No plan out there knows what’s best for you. No coach, expert, diet book or latest Dr. Oz gimmick will be the solution for you. YOU are the solution for you. And putting in the time, energy and patience (for example with the Total Training Experience) is helping educate you in YOU. Trust YOU. When you trust yourself more than you trust anyone else with your body, there is zero reason to look for a solution outside of yourself.
5) If you know something works for you, don’t let anyone else tell you different.
This is part of building self-trust and maturity. Let other people scramble and try a million different things. Let them program-jump. Let them listen and try to implement every little thing. You do you.
6) Work on your self-confidence.
The people who are the most secure are also the least likely to want to be someone else or do what someone else is doing. Mark Cuban was famously asked, “If you could be anyone else in the world, who would you be?” And he said himself. Call it arrogant or whatever, but dude is on to something. Isn’t that the way it should be? When we are truly secure in ourselves, like ourselves and are doing what we need to do for ourselves, anyone else can be doing anything else and it doesn’t phase us!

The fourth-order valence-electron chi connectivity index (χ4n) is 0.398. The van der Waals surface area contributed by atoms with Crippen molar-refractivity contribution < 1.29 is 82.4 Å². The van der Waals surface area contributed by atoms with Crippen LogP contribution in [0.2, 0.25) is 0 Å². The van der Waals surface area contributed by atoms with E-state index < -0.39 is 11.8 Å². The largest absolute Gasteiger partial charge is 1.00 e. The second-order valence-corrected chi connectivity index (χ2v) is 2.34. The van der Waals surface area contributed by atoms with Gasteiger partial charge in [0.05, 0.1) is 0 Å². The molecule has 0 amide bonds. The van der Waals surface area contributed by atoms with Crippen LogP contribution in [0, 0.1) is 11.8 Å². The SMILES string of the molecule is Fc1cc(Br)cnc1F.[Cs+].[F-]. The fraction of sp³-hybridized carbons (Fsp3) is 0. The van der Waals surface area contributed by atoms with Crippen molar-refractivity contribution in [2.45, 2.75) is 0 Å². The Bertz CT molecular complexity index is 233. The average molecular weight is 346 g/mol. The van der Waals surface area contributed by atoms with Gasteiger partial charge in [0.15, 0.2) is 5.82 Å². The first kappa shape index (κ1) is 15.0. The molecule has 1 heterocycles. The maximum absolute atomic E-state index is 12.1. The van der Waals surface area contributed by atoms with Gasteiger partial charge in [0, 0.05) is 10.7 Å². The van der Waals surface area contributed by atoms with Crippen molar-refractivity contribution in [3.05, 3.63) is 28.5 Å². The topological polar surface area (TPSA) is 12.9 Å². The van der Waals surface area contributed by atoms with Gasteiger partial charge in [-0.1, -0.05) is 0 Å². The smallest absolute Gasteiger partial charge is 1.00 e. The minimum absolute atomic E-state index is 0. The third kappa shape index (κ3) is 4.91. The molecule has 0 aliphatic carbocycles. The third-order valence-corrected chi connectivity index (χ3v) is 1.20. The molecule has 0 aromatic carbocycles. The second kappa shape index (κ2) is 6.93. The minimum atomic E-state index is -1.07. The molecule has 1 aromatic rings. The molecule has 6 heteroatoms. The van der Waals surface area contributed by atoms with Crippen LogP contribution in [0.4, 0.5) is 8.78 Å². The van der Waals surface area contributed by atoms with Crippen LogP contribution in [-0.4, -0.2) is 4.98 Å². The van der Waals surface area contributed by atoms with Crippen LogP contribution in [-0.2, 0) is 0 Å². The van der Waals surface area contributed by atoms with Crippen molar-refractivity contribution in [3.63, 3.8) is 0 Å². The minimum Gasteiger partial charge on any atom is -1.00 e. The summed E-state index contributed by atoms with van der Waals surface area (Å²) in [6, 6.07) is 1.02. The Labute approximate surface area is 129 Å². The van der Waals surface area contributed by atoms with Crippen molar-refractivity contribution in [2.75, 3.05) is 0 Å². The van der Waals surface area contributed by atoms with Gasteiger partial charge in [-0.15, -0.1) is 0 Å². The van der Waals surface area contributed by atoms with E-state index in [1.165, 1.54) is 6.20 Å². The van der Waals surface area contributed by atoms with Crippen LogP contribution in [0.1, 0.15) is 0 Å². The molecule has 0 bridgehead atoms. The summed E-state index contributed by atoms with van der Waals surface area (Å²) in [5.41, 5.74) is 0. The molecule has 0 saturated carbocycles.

The journey continues.
If you find yourself getting caught up in The Comparison Trap, remember the answer is not to “get leaner” or “be more successful.” The answer is to figure out WHY you are feeling insecure in that moment and WORK ON THAT.
Remember the story of when I was in my off-season. Believe me, when I was getting lean for a show, I couldn’t have cared less what anyone else was doing because I felt in my power and I was achieving. It was only when I felt out of my power that I started looking around and comparing myself, feeling less-than.
In those moments of comparison and insecurity, the fastest way to get back into your power and #DoYou, is by taking action. Hit the gym. Take care of those healthy nutrition steps that you know work for you. Go for a leisure walk. Learn a new skill. Write a blog. Create.
Action dissipates uncertainty. Making moves dispels insecurity. When in doubt, head down and grind. #GSD.